“Fatigue is especially pervasive in a 24/7 industry where crews can work long and irregular schedules across multiple time zones,” notes the Transportation Safety Board. (iStock)

Fatigue flagged as major transportation hazard

Employee fatigue has been found to be a risk or contributing factor in more than 90 investigations conducted by Canada’s Transportation Safety Board since 1992 . The problem was flagged in air, marine and rail sectors.

The board publishes an annual watchlist of risks. This year it highlighted what it called the disturbing safety record of the fishing industry, noting it caused a record high of 17 deaths so far in 2018. It also flagged a lack of additional physical defences to ensure that people follow railway signals. Another problem listed was runway overruns and the risk of collisions from runway incursions at Canadian airports.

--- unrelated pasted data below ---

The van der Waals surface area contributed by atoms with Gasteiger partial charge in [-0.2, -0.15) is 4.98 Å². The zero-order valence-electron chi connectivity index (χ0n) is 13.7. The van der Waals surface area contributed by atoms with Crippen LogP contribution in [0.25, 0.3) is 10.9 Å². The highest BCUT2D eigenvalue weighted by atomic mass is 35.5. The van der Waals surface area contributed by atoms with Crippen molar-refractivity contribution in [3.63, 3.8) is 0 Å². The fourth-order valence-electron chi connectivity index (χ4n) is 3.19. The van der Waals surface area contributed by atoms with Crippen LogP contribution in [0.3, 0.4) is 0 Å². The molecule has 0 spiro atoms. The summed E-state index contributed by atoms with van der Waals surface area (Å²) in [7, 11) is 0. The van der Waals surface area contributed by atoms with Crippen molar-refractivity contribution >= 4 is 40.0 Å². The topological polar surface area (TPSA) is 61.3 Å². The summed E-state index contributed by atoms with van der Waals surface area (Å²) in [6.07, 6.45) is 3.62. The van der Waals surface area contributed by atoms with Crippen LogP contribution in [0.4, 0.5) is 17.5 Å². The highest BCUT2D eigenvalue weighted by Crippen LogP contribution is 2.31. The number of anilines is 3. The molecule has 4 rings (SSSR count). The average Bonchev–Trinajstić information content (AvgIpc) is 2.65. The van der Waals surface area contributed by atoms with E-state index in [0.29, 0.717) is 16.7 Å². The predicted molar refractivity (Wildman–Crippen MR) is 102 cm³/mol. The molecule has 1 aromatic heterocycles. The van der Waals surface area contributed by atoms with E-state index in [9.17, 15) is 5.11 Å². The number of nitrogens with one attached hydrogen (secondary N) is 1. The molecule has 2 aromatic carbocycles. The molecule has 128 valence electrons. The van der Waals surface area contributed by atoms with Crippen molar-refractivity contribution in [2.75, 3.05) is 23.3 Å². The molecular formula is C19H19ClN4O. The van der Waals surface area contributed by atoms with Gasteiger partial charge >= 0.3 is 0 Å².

On September 19, 2018, rescuers searched for signs of two fishermen missing off of the shores of Prince Edward Island. The Transportation Safety Board called the fishing industry’s safety record ‘disturbing.’(Al MacCormick/CBC)

‘Important gaps in safety management’

The board says there are important gaps in the safety management and oversight regimes for transportation companies that are federally-regulated. It also laments the slow pace of the regulatory process to implement board recommendations saying that puts Canada behind some international standards.

The Transportation Safety Board is an independent agency that investigates marine, pipeline, railway and aviation transportation incidents in Canada.

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